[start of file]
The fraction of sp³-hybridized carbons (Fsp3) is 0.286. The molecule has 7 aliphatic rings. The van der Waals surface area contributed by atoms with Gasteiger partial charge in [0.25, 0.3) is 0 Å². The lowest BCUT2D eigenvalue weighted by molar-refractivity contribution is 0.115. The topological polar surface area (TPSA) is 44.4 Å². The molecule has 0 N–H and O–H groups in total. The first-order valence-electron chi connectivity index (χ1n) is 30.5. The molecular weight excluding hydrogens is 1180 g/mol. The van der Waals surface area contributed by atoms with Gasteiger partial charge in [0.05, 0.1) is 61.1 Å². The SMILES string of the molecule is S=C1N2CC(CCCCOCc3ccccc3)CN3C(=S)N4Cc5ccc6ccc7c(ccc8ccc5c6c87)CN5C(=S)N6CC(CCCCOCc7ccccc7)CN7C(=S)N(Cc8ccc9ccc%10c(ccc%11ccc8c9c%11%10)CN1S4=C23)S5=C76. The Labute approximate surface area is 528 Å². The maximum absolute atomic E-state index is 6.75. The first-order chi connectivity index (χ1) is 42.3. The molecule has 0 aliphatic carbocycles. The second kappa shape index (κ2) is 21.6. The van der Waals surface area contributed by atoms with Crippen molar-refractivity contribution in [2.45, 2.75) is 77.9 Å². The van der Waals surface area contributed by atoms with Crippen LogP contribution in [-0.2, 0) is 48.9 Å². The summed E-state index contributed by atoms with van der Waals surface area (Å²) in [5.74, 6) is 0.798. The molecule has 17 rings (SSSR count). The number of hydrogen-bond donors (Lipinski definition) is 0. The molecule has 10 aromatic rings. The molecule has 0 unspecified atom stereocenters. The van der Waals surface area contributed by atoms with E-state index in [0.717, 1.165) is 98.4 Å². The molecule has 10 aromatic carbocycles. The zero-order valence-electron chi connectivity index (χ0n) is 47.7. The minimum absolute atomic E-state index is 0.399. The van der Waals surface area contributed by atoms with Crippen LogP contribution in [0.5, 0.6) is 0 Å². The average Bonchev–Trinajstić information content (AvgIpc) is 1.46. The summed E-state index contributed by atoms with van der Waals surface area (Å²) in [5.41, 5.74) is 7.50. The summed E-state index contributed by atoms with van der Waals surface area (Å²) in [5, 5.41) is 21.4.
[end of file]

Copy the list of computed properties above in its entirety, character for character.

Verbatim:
The fraction of sp³-hybridized carbons (Fsp3) is 0.286. The molecule has 7 aliphatic rings. The van der Waals surface area contributed by atoms with Gasteiger partial charge in [0.25, 0.3) is 0 Å². The lowest BCUT2D eigenvalue weighted by molar-refractivity contribution is 0.115. The topological polar surface area (TPSA) is 44.4 Å². The molecule has 0 N–H and O–H groups in total. The first-order valence-electron chi connectivity index (χ1n) is 30.5. The molecular weight excluding hydrogens is 1180 g/mol. The van der Waals surface area contributed by atoms with Gasteiger partial charge in [0.05, 0.1) is 61.1 Å². The SMILES string of the molecule is S=C1N2CC(CCCCOCc3ccccc3)CN3C(=S)N4Cc5ccc6ccc7c(ccc8ccc5c6c87)CN5C(=S)N6CC(CCCCOCc7ccccc7)CN7C(=S)N(Cc8ccc9ccc%10c(ccc%11ccc8c9c%11%10)CN1S4=C23)S5=C76. The Labute approximate surface area is 528 Å². The maximum absolute atomic E-state index is 6.75. The first-order chi connectivity index (χ1) is 42.3. The molecule has 0 aliphatic carbocycles. The second kappa shape index (κ2) is 21.6. The van der Waals surface area contributed by atoms with Crippen molar-refractivity contribution in [2.45, 2.75) is 77.9 Å². The van der Waals surface area contributed by atoms with Crippen LogP contribution in [-0.2, 0) is 48.9 Å². The summed E-state index contributed by atoms with van der Waals surface area (Å²) in [5.74, 6) is 0.798. The molecule has 17 rings (SSSR count). The number of hydrogen-bond donors (Lipinski definition) is 0. The molecule has 10 aromatic rings. The molecule has 0 unspecified atom stereocenters. The van der Waals surface area contributed by atoms with E-state index in [0.717, 1.165) is 98.4 Å². The molecule has 10 aromatic carbocycles. The zero-order valence-electron chi connectivity index (χ0n) is 47.7. The minimum absolute atomic E-state index is 0.399. The van der Waals surface area contributed by atoms with Crippen LogP contribution in [0.5, 0.6) is 0 Å². The average Bonchev–Trinajstić information content (AvgIpc) is 1.46. The summed E-state index contributed by atoms with van der Waals surface area (Å²) in [5.41, 5.74) is 7.50. The summed E-state index contributed by atoms with van der Waals surface area (Å²) in [5, 5.41) is 21.4.